As if losing to USC 44-17 wasn’t bad enough, QB Connor Halliday needed surgery after the game to fix a broken leg. But Mike Leach was weirdly awkward about it.
PULLMAN – So many times for so many years in so many games, Connor Halliday staggered to his feet after taking a vicious hit and kept on slingin’ footballs for Washington State. Halliday’s courage was as remarkable as his talent, not to mention his determination to revive the football program at the school he loves so much.
On Saturday afternoon, Halliday’s college football career almost certainly came to a crashing halt. Literally.
Halliday, the nation’s leading passer, never made it out of the first quarter. Right about the time USC was putting the wraps on the Cougars’ latest defeat, Halliday was undergoing surgery to fix the damage caused when 300-pound Leonard Williams gave the WSU senior a legal lick about one nanosecond after Halliday threw what figures to be the final pass of his remarkable 2014 season.
Various media reports said Halliday suffered a broken fibula in his right leg. WSU coach Mike Leach, who virtually never comments on injuries, would only confirm that Halliday underwent surgery of some sort. Reports that Leach specifically said Halliday leg surgery were incorrect. Leach refused to say if Halliday is done for the year, though a broken leg would obviously do the trick.
Lord knows no one else at WSU would dare comment on an injury. That’s a no-no under the Leach regime, and the coach – who can be alternately charming or abrasive – has intimidated more than a few folks during his three years in Pullman.
Leach’s ability to maintain such power figures to weaken if his rebuilding efforts at WSU do not soon start producing much better results. Obviously, the challenge grew immensely when Halliday went down.
“It’s a big hole in leadership there,” WSU center Sam Flor said. “He’s done a great job of leading the team this year.”
“Connor’s contributions to this program – most of them are ones the public doesn’t fully have appreciation,” Leach said. “His leadership and competitiveness.”
Halliday’s replacement Saturday, redshirt freshman Luke Falk, said he’s “pretty sure” he’ll be starting the final three games. Falk had thrown two passes all year before going 38 for 57 for 370 yards, two touchdowns and one interception in the 44-17 loss to USC.
“Connor and I have had a great relationship,” said Falk, a former walk-on. “He’s been my mentor here . . . my thoughts and prayers are out to him. He’s a great guy, and I really love him.”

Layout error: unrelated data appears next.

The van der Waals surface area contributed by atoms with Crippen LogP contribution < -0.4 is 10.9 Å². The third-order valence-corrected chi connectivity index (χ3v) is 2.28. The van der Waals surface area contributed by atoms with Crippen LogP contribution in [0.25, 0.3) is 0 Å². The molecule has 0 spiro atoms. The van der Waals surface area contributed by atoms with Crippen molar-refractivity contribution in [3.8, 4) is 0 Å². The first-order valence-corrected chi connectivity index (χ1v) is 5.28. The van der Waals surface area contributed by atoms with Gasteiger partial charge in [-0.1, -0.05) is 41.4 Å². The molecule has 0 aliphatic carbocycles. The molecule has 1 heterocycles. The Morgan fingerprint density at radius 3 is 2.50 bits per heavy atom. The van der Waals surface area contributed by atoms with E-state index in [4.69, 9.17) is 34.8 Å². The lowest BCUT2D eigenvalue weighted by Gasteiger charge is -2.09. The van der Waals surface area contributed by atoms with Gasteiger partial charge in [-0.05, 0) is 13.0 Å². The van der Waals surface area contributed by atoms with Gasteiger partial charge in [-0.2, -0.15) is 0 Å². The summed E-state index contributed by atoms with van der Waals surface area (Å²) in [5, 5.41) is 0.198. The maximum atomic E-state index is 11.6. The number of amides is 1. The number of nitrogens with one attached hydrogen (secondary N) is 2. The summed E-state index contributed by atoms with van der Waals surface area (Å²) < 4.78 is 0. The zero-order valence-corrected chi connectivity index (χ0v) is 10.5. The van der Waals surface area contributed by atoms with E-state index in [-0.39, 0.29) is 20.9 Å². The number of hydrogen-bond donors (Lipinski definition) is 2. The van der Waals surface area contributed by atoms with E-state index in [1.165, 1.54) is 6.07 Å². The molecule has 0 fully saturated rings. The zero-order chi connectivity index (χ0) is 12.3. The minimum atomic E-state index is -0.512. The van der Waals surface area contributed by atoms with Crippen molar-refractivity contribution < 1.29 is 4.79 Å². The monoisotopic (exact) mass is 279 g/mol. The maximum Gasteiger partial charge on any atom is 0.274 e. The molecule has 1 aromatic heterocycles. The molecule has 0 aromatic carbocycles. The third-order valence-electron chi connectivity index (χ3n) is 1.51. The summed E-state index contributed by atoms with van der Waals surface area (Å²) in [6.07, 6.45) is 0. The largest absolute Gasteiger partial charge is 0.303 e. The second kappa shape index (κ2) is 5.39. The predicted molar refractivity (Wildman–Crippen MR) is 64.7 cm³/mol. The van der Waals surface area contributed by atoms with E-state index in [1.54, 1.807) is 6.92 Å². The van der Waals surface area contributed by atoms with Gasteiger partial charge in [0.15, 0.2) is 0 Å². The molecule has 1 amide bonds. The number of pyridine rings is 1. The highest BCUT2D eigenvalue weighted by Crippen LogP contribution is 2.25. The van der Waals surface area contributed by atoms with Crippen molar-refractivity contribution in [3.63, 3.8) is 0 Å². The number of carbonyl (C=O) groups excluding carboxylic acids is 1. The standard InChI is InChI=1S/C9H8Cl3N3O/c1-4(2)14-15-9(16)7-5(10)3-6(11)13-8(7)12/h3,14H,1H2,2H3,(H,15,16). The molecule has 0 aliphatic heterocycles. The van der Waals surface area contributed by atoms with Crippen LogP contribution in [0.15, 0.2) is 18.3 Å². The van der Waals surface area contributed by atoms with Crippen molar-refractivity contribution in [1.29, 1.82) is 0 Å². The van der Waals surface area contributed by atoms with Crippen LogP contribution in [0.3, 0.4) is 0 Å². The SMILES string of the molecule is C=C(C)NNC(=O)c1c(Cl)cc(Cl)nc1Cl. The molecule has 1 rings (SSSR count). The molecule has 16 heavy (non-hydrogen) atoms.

That type of verbal expression is rare in the macho world of college football. Halliday, fiery and passionate, tends to spur that type of devotion from those around him. Flor, for example, seemed to be hurting emotionally every bit as much as Halliday was hurting physically after Flor was overpowered by Williams on the play where Halliday was injured.
“They did a twist on the (defensive) line,” Flor said solemnly, “and I just didn’t twist off fast enough. I got beat.”
Flor added, “I felt awful about it. I had a hand in that. All that’s on me.”
Flor takes no consolation in the fact that Williams is a ferocious pass rusher whose name is being bandied about as the possible No. 1 overall pick in next year’s NFL draft. Williams is simply better than Flor — a redshirt sophomore making his second start — and there were similar mismatches all over the field Saturday.
The Cougars have proven beyond any doubt they are too young, inexperienced and mentally fragile to succeed on a regular basis. Saturday’s game simply provided more proof.
“We’re just too up and down emotionally as far as good play, bad play,” Leach said. “We’re all over the map.”
WSU’s fourth consecutive loss officially eliminated the Cougars (2-7, 1-5 Pac-12) from bowl consideration. Three games are left in what is now certain to be Washington State’s eighth losing season in a row. That streak would be 11 if not for a 6-6 season in 2006.
Even the Cougars, the traditional conference whipping boys, never previously put together eight consecutive losing seasons. Leach’s Cougars may not be Paul Wulff bad – remember that 69-0 home loss to USC in 2008, when then-Trojans coach Pete Carroll did everything but start himself at tailback to keep his team from beating the previous head coach’s sorry crew even worse? – but they’re in the ballpark.
The Cougars give up way too many points, way too many yards, way too many big plays. They also have way too many letdowns in execution, focus and grit.
Want proof? The Cougars have been outscored 90-41 in the first quarter this year, including 38-0 the past two weeks. One week after the Cougars gave up 59 points and five touchdown passes to an Arizona team with a redshirt freshman quarterback, they gave up 44 points and five touchdown passes to a USC team with three freshmen starting on the offensive line. USC returned a punt for a touchdown, the sixth punt or kickoff returned for a touchdown against WSU in five games.
The simple fact is, USC’s young players are better than WSU’s young players, and USC’s older players are better than WSU’s older players. Senior Vince Mayle, one of the nation’s leading receivers, was one of several Cougars who dropped passes Saturday that were right on target.
“They hit guys right in the chest, hands, guts,” Leach muttered. “If they were bullets, they would have killed them.”
The Cougars, of course, have rolled over and played dead against the Trojans for years. Aside from last year’s ugly 10-7 win at Los Angeles, when Lane Kiffin was spending his final days in charge of the asylum that passed for USC’s locker room, the Cougars seem to have been losing to the Trojans forever. Unfortunately for the Cougars, a loss to USC just mixes in seamlessly with all the losses to other teams these days.